Research Paper

Pharmaceutical Research

, Volume 33, Issue 2, pp 384-394

First online:

Aerosolized Non-viral Nucleic Acid Delivery in the Vaginal Tract of Pigs

  • Katrien RemautAffiliated withLaboratory of General Biochemistry and Physical Pharmacy, Ghent University
  • , Evelien De ClercqAffiliated withLaboratory of Immunology and Animal Biotechnology, Department of Molecular Biotechnology, Faculty of Bioscience Engineering, Ghent University
  • , Oliwia AndriesAffiliated withLaboratory of Gene Therapy, Department of Nutrition, Genetics and Ethology, Faculty of Veterinary Medicine, Ghent University
  • , Koen RomboutsAffiliated withLaboratory of General Biochemistry and Physical Pharmacy, Ghent University
  • , Matthias Van GilsAffiliated withLaboratory of Immunology and Animal Biotechnology, Department of Molecular Biotechnology, Faculty of Bioscience Engineering, Ghent University
  • , Laetitia CiccheleroAffiliated withLaboratory of Gene Therapy, Department of Nutrition, Genetics and Ethology, Faculty of Veterinary Medicine, Ghent University
  • , Ian VandenbusscheAffiliated withLaboratory of General Biochemistry and Physical Pharmacy, Ghent University
  • , Sarah Van PraetAffiliated withLaboratory of General Biochemistry and Physical Pharmacy, Ghent University
  • , Juan Manuel BenitoAffiliated withInstitute for Chemical Research, CSIC, University of Sevilla
    • , José Manuel Garcia FernandézAffiliated withInstitute for Chemical Research, CSIC, University of Sevilla
    • , Niek SandersAffiliated withLaboratory of Gene Therapy, Department of Nutrition, Genetics and Ethology, Faculty of Veterinary Medicine, Ghent University 
    • , Daisy VanrompayAffiliated withLaboratory of Immunology and Animal Biotechnology, Department of Molecular Biotechnology, Faculty of Bioscience Engineering, Ghent UniversityDepartment of Animal Production, Faculty of Bioscience Engineering, Ghent University Email author  

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Abstract

Purpose

The human pathogen Chlamydia trachomatis is worldwide the leading cause of bacterial sexually transmitted disease. Nasal or vaginal nucleic acid vaccination is a promising strategy for controlling genital Chlamydia trachomatis infections. Since naked nucleic acids are generally not efficiently taken up by cells, they are often complexed with carriers that facilitate their intracellular delivery.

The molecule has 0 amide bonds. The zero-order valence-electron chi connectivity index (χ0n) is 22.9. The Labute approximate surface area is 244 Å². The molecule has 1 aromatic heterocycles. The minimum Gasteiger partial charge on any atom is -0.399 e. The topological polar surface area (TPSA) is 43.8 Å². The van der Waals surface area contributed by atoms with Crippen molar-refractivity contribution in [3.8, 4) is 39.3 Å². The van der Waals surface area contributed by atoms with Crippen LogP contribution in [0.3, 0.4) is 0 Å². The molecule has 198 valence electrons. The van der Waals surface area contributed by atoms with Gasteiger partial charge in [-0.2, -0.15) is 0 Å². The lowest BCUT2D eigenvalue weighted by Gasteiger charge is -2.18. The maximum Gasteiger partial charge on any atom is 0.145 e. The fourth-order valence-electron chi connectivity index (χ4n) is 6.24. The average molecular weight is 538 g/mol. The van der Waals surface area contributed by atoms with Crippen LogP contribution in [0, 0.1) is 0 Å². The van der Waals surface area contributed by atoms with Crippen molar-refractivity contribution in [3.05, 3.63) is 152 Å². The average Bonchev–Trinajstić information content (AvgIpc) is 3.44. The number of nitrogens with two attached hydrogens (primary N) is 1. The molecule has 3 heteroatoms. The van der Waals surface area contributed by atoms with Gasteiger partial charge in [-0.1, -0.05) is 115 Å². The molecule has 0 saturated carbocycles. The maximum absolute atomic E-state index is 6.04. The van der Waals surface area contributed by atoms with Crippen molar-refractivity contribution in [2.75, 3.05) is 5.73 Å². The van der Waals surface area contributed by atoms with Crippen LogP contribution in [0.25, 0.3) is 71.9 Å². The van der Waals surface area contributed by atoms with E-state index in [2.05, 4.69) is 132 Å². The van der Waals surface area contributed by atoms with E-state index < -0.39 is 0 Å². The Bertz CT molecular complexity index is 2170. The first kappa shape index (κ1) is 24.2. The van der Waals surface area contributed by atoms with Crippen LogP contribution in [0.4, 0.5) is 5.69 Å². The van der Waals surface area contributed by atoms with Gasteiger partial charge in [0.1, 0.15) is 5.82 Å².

Methods

In the current study, we screened a variety of commonly used non-viral gene delivery carriers for their ability to transfect newborn pig tracheal cells. The effect of aerosolization on the physicochemical properties and transfection efficiency of the complexes was also evaluated in vitro. Subsequently, a pilot experiment was performed in which the selected complexes were aerosolized in the vaginal tract of pigs.

Results

Both mRNA and pDNA containing lipofectamine and ADM70 complexes showed promise for protein expression in vitro, before and after aerosolization. In vivo, only lipofectamine/pDNA complexes resulted in high protein expression levels 24 h following aerosolization. This correlates to the unexpected observation that the presence of vaginal mucus increases the efficiency of lipofectamine/pDNA complexes 3-fold, while the efficiency of lipofectamine/mRNA complexes and ADM70/mRNA and ADM70/pDNA complexes decreased.

Conclusions

As aerosolization was an easy and effective method to deliver complexes to the vaginal tract of pigs, we believe this application technique has future potential for both vaginal and perhaps nasal vaccination using non-viral gene delivery vectors.

Key words

plasmid DNA mRNA aerosolization vaginal administration non-viral gene delivery complexes